Oct 15, 2021 03:45 AM

Shares of Futu, UP Fintech Plunge in U.S. on People’s Daily Article

At the end of March, Chinese mainlanders made up 80% of Up Fintech’s paying clients and 55% of Futu’s.
At the end of March, Chinese mainlanders made up 80% of Up Fintech’s paying clients and 55% of Futu’s.

U.S.-traded shares of Chinese online brokerages Futu Holding Ltd. and UP Fintech Holding Ltd. plunged Thursday after China’s state media published an analysis questioning their ability to meet requirements of the country’s new data protection law.

The article, published on the website of state newspaper People’s Daily, said that under the new data protection law online brokerages providing global stock trading services will face new challenges in their use of personal information on Chinese mainland users.

Futu’s Nasdaq-listed shares tanked more than 13% Thursday afternoon to $73.11, down 62% from the peak in February. UP Fintech, known as Tiger Brokers in Asia, fell more than 20% to $8.19, down 78% from its February high.

Futu is China’s largest online brokerage, both by revenue and market cap. UP Fintech is backed by veteran American investor Jim Rogers, Chinese smartphone giant Xiaomi Corp. and U.S. brokerage giant Interactive Brokers Group Inc. At the end of March, Chinese mainlanders made up 80% of Up Fintech’s paying clients and 55% of Futu’s, sources close to the two companies told Caixin.

Some brokers, including UP Fintech and Alibaba-backed Snowball X, transferred client data to Interactive Brokers, which helps them conduct orders and asset clearing, the People’s Daily said. The article said the online brokers will be tested when it comes to offering personal data to upstream providers such as Interactive Brokers as well as foreign regulators.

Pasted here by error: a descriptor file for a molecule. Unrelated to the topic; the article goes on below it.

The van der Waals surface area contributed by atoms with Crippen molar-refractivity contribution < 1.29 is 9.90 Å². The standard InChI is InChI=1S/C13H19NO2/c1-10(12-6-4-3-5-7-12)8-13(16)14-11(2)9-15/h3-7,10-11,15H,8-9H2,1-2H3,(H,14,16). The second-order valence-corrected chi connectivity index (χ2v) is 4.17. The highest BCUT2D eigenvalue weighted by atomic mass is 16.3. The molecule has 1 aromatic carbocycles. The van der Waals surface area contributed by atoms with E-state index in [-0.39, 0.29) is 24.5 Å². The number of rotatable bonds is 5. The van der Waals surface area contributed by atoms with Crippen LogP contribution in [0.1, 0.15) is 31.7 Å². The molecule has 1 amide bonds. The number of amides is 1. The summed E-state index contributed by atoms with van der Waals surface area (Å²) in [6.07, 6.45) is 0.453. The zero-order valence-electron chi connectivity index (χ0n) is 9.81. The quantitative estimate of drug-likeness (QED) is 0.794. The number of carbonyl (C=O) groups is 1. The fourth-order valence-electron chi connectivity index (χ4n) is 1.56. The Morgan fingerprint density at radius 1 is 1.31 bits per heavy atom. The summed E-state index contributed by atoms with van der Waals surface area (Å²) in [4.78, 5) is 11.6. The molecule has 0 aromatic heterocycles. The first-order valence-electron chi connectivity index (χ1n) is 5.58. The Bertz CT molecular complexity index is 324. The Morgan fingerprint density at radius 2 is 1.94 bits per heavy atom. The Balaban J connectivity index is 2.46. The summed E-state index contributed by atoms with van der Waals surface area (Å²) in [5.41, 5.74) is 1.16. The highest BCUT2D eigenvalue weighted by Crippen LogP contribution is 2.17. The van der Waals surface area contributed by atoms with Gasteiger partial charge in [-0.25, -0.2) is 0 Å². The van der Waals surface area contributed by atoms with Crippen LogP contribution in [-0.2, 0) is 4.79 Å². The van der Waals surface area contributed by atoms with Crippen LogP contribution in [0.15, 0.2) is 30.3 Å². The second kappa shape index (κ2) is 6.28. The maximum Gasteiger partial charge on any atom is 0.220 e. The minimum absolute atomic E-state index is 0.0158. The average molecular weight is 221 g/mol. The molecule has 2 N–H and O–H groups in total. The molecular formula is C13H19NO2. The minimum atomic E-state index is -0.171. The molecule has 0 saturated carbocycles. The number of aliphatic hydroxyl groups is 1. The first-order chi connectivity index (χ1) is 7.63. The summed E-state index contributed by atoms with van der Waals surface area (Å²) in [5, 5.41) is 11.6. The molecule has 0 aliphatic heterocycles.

China passed its first national Personal Information Protection Law in August, setting strict rules on how companies and government departments should collect and use personal information. The law takes effect Nov. 1.

Critical information infrastructure, which is used in public communications and information services, energy, transportation, finance and other important industries, should be stored domestically, and data that needs to be shared overseas should first go through a safety assessment by the government, according to the new law.

The regulation does not set out detailed standards for determining what companies will be viewed as critical information infrastructure operators. Detailed implementation rules will be published by specific industrial regulators. But how online brokerages such as Futu and Tiger store and share users’ personal information will come under the new law’s regulation.

The two companies have managed to stay off regulators’ radar by running their brokerage services through overseas entities that exist outside the authority of China’s securities regulator, as well as by shunning the yuan to avoid running afoul of the country’s foreign exchange regulator.

Neither brokerage technically operates a securities business on the mainland, even though the majority of their customers reside there. Instead, they have subsidiaries that operate securities businesses that are based and licensed abroad.

In July 2019, Futu and Tiger were among 40 apps cited by a special working group as having problems in collecting personal information. They were ordered to carry out rectifications as soon as possible. Futu said it completed the rectification work in August 2019, and it organized a study of the new law and arranged a self-check on compliance.

To prevent abuse of customer data, Tiger has a self-developed data encryption system, the company previously said.

Contact reporter Denise Jia ( and editor Bob Simison (

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